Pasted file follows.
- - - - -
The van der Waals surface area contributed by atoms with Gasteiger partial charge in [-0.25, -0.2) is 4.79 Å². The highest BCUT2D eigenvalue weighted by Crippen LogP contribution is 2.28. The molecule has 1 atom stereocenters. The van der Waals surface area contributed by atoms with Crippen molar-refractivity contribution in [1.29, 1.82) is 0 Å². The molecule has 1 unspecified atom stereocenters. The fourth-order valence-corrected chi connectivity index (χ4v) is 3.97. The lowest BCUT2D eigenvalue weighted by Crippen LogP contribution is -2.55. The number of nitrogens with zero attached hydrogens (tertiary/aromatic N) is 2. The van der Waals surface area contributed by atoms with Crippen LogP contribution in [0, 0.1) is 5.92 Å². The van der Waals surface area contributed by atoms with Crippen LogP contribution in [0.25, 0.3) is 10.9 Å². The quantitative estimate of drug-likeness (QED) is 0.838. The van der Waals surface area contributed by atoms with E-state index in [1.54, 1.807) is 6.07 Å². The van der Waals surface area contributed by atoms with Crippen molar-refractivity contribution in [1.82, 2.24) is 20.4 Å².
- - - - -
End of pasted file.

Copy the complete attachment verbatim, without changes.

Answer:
The van der Waals surface area contributed by atoms with Gasteiger partial charge in [-0.25, -0.2) is 4.79 Å². The highest BCUT2D eigenvalue weighted by Crippen LogP contribution is 2.28. The molecule has 1 atom stereocenters. The van der Waals surface area contributed by atoms with Crippen molar-refractivity contribution in [1.29, 1.82) is 0 Å². The molecule has 1 unspecified atom stereocenters. The fourth-order valence-corrected chi connectivity index (χ4v) is 3.97. The lowest BCUT2D eigenvalue weighted by Crippen LogP contribution is -2.55. The number of nitrogens with zero attached hydrogens (tertiary/aromatic N) is 2. The van der Waals surface area contributed by atoms with Crippen LogP contribution in [0, 0.1) is 5.92 Å². The van der Waals surface area contributed by atoms with Crippen LogP contribution in [0.25, 0.3) is 10.9 Å². The quantitative estimate of drug-likeness (QED) is 0.838. The van der Waals surface area contributed by atoms with E-state index in [1.54, 1.807) is 6.07 Å². The van der Waals surface area contributed by atoms with Crippen molar-refractivity contribution in [1.82, 2.24) is 20.4 Å².